818 F2d 832 Wright v. Commercial Union Insurance Company

818 F.2d 832

8 Fed.R.Serv.3d 216, 23 Fed. R. Evid. Serv. 269

Carroll WRIGHT, Plaintiff-Appellee,

No. 86-8404.

United States Court of Appeals,
Eleventh Circuit.

June 9, 1987.

Jon B. McPhail, McKenzie & McPhail, Wayne D. Taylor, Atlanta, Ga., for defendant-appellant.

Patrick J. Araguel, Jr., Columbus, Ga., for plaintiff-appellee.

Appeal from the United States District Court for the Middle District of Georgia.

Before TJOFLAT and HILL, Circuit Judges, and LYNNE*, Senior District Judge.

HILL, Circuit Judge:

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Plaintiff Carroll Wright1 commenced this diversity action alleging that Commercial Union Insurance Company had failed to pay damages under an insurance contract. The jury returned a verdict in favor of Wright, finding that the damage sustained to the plaintiff's business property was a result of a covered catastrophe. Appellant brought this appeal, alleging that: (1) the jury's verdict was not sufficiently supported by the evidence, (2) the district court erred in admitting evidence of the plaintiff's terminal illness, (3) the jury was improperly instructed as to waiver of various conditions of the insurance contract; and (4) newly discovered evidence mandates a retrial. We affirm the district court's denial of a motion for new trial and motion for judgment notwithstanding the verdict.


On July 22, 1984, the roof of the First Avenue Pool Room in Columbus, Georgia collapsed. Prior to the accident, Carroll Wright, owner of the pool hall had purchased from Commercial Union a policy insuring the building. This policy covered certain named perils such as wind and hail but did not include damage resulting solely from rain. At trial, the primary factual dispute was whether the collapse was a result of a downward wind shear or whether the collapse was caused by the excessive weight of the roof and improper drainage.


On the evening of July 22, 1984, a storm dumped 4.9 inches of rain on Columbus, Georgia. After the storm had passed, Carroll Wright and his wife went to their business, the First Avenue Pool Hall, to inspect the property. Upon arriving, Wright noticed that a glass window was broken and that water was seeping from underneath the door. Fearing that someone had broken into the pool hall, Wright called the police. Four to five squad cars arrived. With drawn shotguns, police officers prepared to storm the premises. Upon opening the front door, a deluge of water poured from the building. Wading through calf deep water, the officers realized that the roof of the building had collapsed during the storm.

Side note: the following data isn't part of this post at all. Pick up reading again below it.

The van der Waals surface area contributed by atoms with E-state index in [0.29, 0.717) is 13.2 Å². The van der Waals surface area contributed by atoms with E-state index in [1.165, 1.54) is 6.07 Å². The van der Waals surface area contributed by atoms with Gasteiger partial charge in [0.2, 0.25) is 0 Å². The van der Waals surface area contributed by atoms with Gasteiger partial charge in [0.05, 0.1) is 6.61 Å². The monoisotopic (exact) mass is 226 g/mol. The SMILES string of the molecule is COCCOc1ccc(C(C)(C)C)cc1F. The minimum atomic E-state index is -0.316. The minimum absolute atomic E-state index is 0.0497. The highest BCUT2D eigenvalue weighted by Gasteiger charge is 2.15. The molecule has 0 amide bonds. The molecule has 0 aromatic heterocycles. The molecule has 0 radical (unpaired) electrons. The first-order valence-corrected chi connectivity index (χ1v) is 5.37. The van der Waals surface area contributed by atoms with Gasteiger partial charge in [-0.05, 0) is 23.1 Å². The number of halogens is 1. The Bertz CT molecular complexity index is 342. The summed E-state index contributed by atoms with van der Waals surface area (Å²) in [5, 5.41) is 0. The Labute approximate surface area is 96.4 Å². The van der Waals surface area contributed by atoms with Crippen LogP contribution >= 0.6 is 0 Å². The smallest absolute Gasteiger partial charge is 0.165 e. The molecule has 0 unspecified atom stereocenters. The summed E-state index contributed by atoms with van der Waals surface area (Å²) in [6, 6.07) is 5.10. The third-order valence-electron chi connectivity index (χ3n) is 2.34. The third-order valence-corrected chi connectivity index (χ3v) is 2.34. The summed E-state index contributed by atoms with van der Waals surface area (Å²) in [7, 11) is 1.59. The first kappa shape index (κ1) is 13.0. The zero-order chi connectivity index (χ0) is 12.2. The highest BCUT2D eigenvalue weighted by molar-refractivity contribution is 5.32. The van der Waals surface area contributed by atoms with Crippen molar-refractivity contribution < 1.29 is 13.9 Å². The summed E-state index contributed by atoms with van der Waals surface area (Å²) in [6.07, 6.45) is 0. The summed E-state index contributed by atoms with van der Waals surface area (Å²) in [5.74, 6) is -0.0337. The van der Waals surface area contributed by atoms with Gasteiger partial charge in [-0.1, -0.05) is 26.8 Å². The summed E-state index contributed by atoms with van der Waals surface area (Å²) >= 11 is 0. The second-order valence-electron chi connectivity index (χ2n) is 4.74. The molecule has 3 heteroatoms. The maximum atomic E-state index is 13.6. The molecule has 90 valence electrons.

On July 23, 1984, Wright notified Commercial Union of the damage to the building. After investigating the claim, Commercial Union refused to pay, contending that the damage was a result of rain rather than wind. Wright commenced this suit alleging breach of the insurance contract. A jury returned a verdict in favor of Wright for $48,000 ($30,000 for damage to real property and $18,000 for damage to personal property).



Commercial Union contends that Wright failed to produce any evidence that the collapse of the roof was caused by wind. Thus, Commercial Union argues that the court erred in failing to direct a verdict in its favor. A motion for a directed verdict should be denied, "if there is substantial evidence ... of such quality and weight that reasonable and fair-minded men in the exercise of impartial judgment might reach different conclusions." Boeing Co. v. Shipman, 411 F.2d 365, 374 (5th Cir.1969). However, the court must consider all evidence, not just the evidence favoring the nonmovant. Worsham v. A.H. Robins, Co., 734 F.2d 676 (11th Cir.1984). Here, plaintiff presented sufficient evidence to create a jury question as to whether the roof collapse was a result of wind.


The basis of the plaintiff's claim centers upon the testimony of William Stahl, plaintiff's expert witness. Stahl testified that rain alone could not have caused the collapse of the roof. He further testified that if there had been no wind on the night of July 22, 1984, the collapse would not have occurred. This conclusion was arrived at primarily through a process of elimination. After weighing a section of the roof, Stahl estimated the dead load which the roof bore. The stress caused by 4.9 inches of water standing on the roof was added to this figure. Stahl then compared the total stress resulting from dead load and standing water with the load which the roof was capable of bearing. To determine the strength of the roof, bricks supporting the roof were subjected to laboratory tests; by crushing the bricks in a hydraulic press, Stahl determined that the brick corbels supporting the roof had not produced the collapse. After eliminating the possibility of the brick corbels being sheared off, Stahl, based upon an examination of the structure, was able to identify the weak link in the roof as a particular steel truss. The stress which the truss was capable of bearing was then determined. Accordingly, Stahl was able to determine that the dead weight of the roof along with the standing water was insufficient to produce the collapse. He therefore concluded that the additional stress upon the roof had been produced by a downdraft of 64 to 44 miles per hour.